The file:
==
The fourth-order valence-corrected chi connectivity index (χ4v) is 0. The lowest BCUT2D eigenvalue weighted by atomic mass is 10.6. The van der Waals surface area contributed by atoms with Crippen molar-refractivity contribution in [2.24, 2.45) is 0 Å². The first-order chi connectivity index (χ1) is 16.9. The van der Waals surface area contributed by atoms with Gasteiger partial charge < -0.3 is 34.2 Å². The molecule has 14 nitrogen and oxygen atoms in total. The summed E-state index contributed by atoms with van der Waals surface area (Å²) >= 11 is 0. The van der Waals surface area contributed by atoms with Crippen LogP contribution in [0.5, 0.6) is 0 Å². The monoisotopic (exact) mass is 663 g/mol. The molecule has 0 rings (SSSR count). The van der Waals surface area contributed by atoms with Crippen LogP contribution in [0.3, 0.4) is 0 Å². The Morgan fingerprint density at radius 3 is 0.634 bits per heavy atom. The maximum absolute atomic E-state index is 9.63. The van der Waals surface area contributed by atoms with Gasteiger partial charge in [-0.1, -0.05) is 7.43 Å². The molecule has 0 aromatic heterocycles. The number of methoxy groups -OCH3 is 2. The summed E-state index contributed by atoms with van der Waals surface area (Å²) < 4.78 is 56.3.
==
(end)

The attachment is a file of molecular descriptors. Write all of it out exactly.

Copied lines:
The fourth-order valence-corrected chi connectivity index (χ4v) is 0. The lowest BCUT2D eigenvalue weighted by atomic mass is 10.6. The van der Waals surface area contributed by atoms with Crippen molar-refractivity contribution in [2.24, 2.45) is 0 Å². The first-order chi connectivity index (χ1) is 16.9. The van der Waals surface area contributed by atoms with Gasteiger partial charge < -0.3 is 34.2 Å². The molecule has 14 nitrogen and oxygen atoms in total. The summed E-state index contributed by atoms with van der Waals surface area (Å²) >= 11 is 0. The van der Waals surface area contributed by atoms with Crippen LogP contribution in [0.5, 0.6) is 0 Å². The monoisotopic (exact) mass is 663 g/mol. The molecule has 0 rings (SSSR count). The van der Waals surface area contributed by atoms with Crippen LogP contribution in [0.3, 0.4) is 0 Å². The Morgan fingerprint density at radius 3 is 0.634 bits per heavy atom. The maximum absolute atomic E-state index is 9.63. The van der Waals surface area contributed by atoms with Gasteiger partial charge in [-0.1, -0.05) is 7.43 Å². The molecule has 0 aromatic heterocycles. The number of methoxy groups -OCH3 is 2. The summed E-state index contributed by atoms with van der Waals surface area (Å²) < 4.78 is 56.3.